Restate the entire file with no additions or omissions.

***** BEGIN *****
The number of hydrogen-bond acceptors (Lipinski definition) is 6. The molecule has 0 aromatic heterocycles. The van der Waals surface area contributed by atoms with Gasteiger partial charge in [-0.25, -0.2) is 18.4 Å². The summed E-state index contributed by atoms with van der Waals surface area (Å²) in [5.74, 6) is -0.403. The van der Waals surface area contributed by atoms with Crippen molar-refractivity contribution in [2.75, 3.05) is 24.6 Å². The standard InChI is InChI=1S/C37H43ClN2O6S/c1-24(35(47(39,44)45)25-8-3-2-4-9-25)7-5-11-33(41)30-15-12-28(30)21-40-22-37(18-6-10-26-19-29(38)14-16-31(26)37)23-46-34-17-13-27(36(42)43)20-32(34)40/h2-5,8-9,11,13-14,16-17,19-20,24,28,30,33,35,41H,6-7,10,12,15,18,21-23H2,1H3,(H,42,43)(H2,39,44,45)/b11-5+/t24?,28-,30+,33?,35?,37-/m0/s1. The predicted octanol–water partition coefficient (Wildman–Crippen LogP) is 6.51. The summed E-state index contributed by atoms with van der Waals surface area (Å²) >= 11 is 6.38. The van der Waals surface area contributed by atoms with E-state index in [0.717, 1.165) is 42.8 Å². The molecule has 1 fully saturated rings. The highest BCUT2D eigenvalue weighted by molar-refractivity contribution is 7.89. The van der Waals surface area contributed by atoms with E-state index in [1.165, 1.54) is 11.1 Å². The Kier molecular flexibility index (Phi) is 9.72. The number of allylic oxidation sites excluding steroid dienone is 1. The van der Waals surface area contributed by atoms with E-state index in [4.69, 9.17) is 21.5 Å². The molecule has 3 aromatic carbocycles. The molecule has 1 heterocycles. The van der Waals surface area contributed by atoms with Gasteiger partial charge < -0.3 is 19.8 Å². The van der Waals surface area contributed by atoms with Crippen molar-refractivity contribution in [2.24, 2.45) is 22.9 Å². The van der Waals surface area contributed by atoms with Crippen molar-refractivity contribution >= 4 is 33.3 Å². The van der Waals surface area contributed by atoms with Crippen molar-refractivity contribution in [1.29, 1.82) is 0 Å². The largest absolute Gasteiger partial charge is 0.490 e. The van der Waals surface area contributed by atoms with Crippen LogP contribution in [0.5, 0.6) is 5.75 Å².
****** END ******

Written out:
The number of hydrogen-bond acceptors (Lipinski definition) is 6. The molecule has 0 aromatic heterocycles. The van der Waals surface area contributed by atoms with Gasteiger partial charge in [-0.25, -0.2) is 18.4 Å². The summed E-state index contributed by atoms with van der Waals surface area (Å²) in [5.74, 6) is -0.403. The van der Waals surface area contributed by atoms with Crippen molar-refractivity contribution in [2.75, 3.05) is 24.6 Å². The standard InChI is InChI=1S/C37H43ClN2O6S/c1-24(35(47(39,44)45)25-8-3-2-4-9-25)7-5-11-33(41)30-15-12-28(30)21-40-22-37(18-6-10-26-19-29(38)14-16-31(26)37)23-46-34-17-13-27(36(42)43)20-32(34)40/h2-5,8-9,11,13-14,16-17,19-20,24,28,30,33,35,41H,6-7,10,12,15,18,21-23H2,1H3,(H,42,43)(H2,39,44,45)/b11-5+/t24?,28-,30+,33?,35?,37-/m0/s1. The predicted octanol–water partition coefficient (Wildman–Crippen LogP) is 6.51. The summed E-state index contributed by atoms with van der Waals surface area (Å²) >= 11 is 6.38. The van der Waals surface area contributed by atoms with E-state index in [0.717, 1.165) is 42.8 Å². The molecule has 1 fully saturated rings. The highest BCUT2D eigenvalue weighted by molar-refractivity contribution is 7.89. The van der Waals surface area contributed by atoms with E-state index in [1.165, 1.54) is 11.1 Å². The Kier molecular flexibility index (Phi) is 9.72. The number of allylic oxidation sites excluding steroid dienone is 1. The van der Waals surface area contributed by atoms with E-state index in [4.69, 9.17) is 21.5 Å². The molecule has 3 aromatic carbocycles. The molecule has 1 heterocycles. The van der Waals surface area contributed by atoms with Gasteiger partial charge < -0.3 is 19.8 Å². The van der Waals surface area contributed by atoms with Crippen molar-refractivity contribution in [2.24, 2.45) is 22.9 Å². The van der Waals surface area contributed by atoms with Crippen molar-refractivity contribution >= 4 is 33.3 Å². The van der Waals surface area contributed by atoms with Crippen molar-refractivity contribution in [1.29, 1.82) is 0 Å². The largest absolute Gasteiger partial charge is 0.490 e. The van der Waals surface area contributed by atoms with Crippen LogP contribution in [0.5, 0.6) is 5.75 Å².